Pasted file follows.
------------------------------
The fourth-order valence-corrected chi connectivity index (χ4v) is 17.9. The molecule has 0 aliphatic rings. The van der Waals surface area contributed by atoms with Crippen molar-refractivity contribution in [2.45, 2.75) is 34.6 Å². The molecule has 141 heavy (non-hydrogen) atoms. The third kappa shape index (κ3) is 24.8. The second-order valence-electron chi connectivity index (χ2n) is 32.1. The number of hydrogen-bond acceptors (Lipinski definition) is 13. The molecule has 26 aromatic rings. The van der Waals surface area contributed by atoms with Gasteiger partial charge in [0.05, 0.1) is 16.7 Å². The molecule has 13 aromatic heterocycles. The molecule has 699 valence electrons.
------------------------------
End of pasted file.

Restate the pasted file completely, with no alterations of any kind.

The fourth-order valence-corrected chi connectivity index (χ4v) is 17.9. The molecule has 0 aliphatic rings. The van der Waals surface area contributed by atoms with Crippen molar-refractivity contribution in [2.45, 2.75) is 34.6 Å². The molecule has 141 heavy (non-hydrogen) atoms. The third kappa shape index (κ3) is 24.8. The second-order valence-electron chi connectivity index (χ2n) is 32.1. The number of hydrogen-bond acceptors (Lipinski definition) is 13. The molecule has 26 aromatic rings. The van der Waals surface area contributed by atoms with Gasteiger partial charge in [0.05, 0.1) is 16.7 Å². The molecule has 13 aromatic heterocycles. The molecule has 699 valence electrons.